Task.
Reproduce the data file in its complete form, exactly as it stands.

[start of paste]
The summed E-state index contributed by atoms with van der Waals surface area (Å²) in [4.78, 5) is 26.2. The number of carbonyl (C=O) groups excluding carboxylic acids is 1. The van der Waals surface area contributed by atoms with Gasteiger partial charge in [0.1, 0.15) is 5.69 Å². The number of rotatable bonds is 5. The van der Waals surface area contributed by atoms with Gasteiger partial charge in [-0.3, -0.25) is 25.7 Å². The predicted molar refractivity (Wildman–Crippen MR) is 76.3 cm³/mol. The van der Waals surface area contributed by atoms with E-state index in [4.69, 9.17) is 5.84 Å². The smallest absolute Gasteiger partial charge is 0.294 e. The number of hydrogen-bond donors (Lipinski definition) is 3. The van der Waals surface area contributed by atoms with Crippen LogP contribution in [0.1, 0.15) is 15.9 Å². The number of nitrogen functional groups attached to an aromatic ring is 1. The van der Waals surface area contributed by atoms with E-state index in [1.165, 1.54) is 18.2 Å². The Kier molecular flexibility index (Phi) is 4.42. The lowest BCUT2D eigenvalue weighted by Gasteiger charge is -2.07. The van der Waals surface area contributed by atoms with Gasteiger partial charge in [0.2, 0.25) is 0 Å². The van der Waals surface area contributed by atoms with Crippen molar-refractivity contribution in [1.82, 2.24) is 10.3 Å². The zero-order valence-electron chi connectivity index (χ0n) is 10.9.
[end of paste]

The summed E-state index contributed by atoms with van der Waals surface area (Å²) in [4.78, 5) is 26.2. The number of carbonyl (C=O) groups excluding carboxylic acids is 1. The van der Waals surface area contributed by atoms with Gasteiger partial charge in [0.1, 0.15) is 5.69 Å². The number of rotatable bonds is 5. The van der Waals surface area contributed by atoms with Gasteiger partial charge in [-0.3, -0.25) is 25.7 Å². The predicted molar refractivity (Wildman–Crippen MR) is 76.3 cm³/mol. The van der Waals surface area contributed by atoms with E-state index in [4.69, 9.17) is 5.84 Å². The smallest absolute Gasteiger partial charge is 0.294 e. The number of hydrogen-bond donors (Lipinski definition) is 3. The van der Waals surface area contributed by atoms with Crippen LogP contribution in [0.1, 0.15) is 15.9 Å². The number of nitrogen functional groups attached to an aromatic ring is 1. The van der Waals surface area contributed by atoms with E-state index in [1.165, 1.54) is 18.2 Å². The Kier molecular flexibility index (Phi) is 4.42. The lowest BCUT2D eigenvalue weighted by Gasteiger charge is -2.07. The van der Waals surface area contributed by atoms with Gasteiger partial charge in [0.2, 0.25) is 0 Å². The van der Waals surface area contributed by atoms with Crippen molar-refractivity contribution in [1.82, 2.24) is 10.3 Å². The zero-order valence-electron chi connectivity index (χ0n) is 10.9.